While some of the airport's other capital improvement projects are being paid for with federal grants and special passenger fees, the engines and other Central Utility Plant components were funded by airport revenues solely, officials say. These include airline leases, parking fees, concessions, etc.
Murphy wanted to buy the engines before finishing the plant's design, to lock in that year's pricing and to get a leg up on the lengthy permitting process. He had the engines "pickled" in 2004 and stored.
But by the time contractors started up the engines in late 2010, they had to spend more than $1 million to refurbish them. The generators needed lubrication and to be modified to meet air quality standards.
One of them started smoking and is now being repaired under warranty.
The other equipment
A maze of steel pipes and gauges connect the hulking green generators to other components. While from the outside the new building looks like a well-landscaped concrete cube with ducts on the roof, inside it houses much more.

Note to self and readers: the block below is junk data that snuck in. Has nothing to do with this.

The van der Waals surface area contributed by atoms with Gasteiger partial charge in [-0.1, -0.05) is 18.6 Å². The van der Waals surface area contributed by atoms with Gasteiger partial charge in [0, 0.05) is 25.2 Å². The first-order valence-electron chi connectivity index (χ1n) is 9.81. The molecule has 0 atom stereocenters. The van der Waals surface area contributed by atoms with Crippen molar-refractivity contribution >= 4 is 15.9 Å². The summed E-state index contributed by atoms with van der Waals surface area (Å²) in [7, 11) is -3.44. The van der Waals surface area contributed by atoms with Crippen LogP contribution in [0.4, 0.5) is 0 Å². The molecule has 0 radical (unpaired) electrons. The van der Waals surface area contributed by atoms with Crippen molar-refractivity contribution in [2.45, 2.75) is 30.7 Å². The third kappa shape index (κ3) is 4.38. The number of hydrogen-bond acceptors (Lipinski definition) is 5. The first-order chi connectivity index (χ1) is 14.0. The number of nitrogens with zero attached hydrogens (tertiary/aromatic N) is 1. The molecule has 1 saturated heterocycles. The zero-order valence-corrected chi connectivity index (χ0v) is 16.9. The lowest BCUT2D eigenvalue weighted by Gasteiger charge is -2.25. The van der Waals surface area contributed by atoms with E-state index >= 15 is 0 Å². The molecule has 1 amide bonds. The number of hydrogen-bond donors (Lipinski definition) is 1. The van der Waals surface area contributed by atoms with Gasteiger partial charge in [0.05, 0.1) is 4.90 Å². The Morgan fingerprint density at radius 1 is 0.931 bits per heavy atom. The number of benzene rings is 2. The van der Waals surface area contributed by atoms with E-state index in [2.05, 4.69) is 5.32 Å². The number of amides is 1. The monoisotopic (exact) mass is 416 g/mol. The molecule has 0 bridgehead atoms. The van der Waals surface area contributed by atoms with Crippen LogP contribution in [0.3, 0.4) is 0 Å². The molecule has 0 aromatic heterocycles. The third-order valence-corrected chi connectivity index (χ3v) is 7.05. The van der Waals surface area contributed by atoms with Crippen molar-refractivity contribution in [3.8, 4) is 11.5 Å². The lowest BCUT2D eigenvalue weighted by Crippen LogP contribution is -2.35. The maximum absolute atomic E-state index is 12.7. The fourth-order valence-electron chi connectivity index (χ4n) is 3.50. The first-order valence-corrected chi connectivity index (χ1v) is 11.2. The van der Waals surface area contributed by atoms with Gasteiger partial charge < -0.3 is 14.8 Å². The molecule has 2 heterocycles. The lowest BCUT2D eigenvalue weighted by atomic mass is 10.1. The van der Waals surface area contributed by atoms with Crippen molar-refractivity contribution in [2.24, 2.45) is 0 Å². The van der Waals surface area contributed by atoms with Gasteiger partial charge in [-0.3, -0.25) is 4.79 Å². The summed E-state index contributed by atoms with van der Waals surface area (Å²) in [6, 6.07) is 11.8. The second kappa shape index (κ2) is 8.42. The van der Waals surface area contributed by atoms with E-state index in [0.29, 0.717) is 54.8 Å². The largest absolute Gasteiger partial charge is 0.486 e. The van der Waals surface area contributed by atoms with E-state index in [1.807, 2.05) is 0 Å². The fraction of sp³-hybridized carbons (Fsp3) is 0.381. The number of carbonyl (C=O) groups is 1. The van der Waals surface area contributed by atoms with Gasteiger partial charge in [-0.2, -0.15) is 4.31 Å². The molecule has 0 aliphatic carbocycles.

The plant's ultimate combination of machinery started to take shape about 2006, when airport officials realized that some of their aging cooling equipment should be replaced. They thought they might need it on the hottest summer days when the co-generation was not enough.
Murphy, Deputy Airport Director of Facilities Larry Serafini and engineers from Irvine-based Popov Engineers decided to scrap the existing electrical and air conditioning plant, replace all of the equipment, and combine it with the new co-generation system.
They would have to build a new Southern California Edison substation to provide about 5% of the airport electricity, and to back up the airport's generators.
The additional cost for all that work: about $5 million.
Where to build
Meanwhile, a different team of engineers was planning a new six-gate terminal in the airport's tight eastern quarters, eclipsing the site of the existing electrical plant.
Popov, in 2003, first considered installing the co-generation system near that substation, or somewhere else in an airport structure. But as they progressed on the project, they decided to build a separate building and flesh out some of the ancillary costs, said Serafini. That would add $5 million.
The estimate was up to $20 million in 2006.
Construction costs were on the rise then. Steel, fuel costs and labor were climbing at a rate of about 10% each year.